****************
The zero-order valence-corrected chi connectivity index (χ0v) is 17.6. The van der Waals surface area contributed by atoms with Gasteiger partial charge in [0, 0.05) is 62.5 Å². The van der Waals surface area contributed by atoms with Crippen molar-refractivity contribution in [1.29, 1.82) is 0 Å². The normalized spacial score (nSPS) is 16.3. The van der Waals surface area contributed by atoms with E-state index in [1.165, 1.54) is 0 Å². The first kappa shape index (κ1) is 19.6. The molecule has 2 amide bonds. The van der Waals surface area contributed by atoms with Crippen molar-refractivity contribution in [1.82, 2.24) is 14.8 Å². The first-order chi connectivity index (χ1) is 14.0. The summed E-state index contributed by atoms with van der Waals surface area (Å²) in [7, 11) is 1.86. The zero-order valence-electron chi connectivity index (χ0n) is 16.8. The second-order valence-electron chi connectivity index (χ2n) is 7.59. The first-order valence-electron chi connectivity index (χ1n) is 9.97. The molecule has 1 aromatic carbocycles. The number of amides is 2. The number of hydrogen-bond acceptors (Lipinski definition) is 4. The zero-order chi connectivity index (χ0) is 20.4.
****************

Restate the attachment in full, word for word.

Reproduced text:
The zero-order valence-corrected chi connectivity index (χ0v) is 17.6. The van der Waals surface area contributed by atoms with Gasteiger partial charge in [0, 0.05) is 62.5 Å². The van der Waals surface area contributed by atoms with Crippen molar-refractivity contribution in [1.29, 1.82) is 0 Å². The normalized spacial score (nSPS) is 16.3. The van der Waals surface area contributed by atoms with E-state index in [1.165, 1.54) is 0 Å². The first kappa shape index (κ1) is 19.6. The molecule has 2 amide bonds. The van der Waals surface area contributed by atoms with Crippen molar-refractivity contribution in [1.82, 2.24) is 14.8 Å². The first-order chi connectivity index (χ1) is 14.0. The summed E-state index contributed by atoms with van der Waals surface area (Å²) in [7, 11) is 1.86. The zero-order valence-electron chi connectivity index (χ0n) is 16.8. The second-order valence-electron chi connectivity index (χ2n) is 7.59. The first-order valence-electron chi connectivity index (χ1n) is 9.97. The molecule has 1 aromatic carbocycles. The number of amides is 2. The number of hydrogen-bond acceptors (Lipinski definition) is 4. The zero-order chi connectivity index (χ0) is 20.4.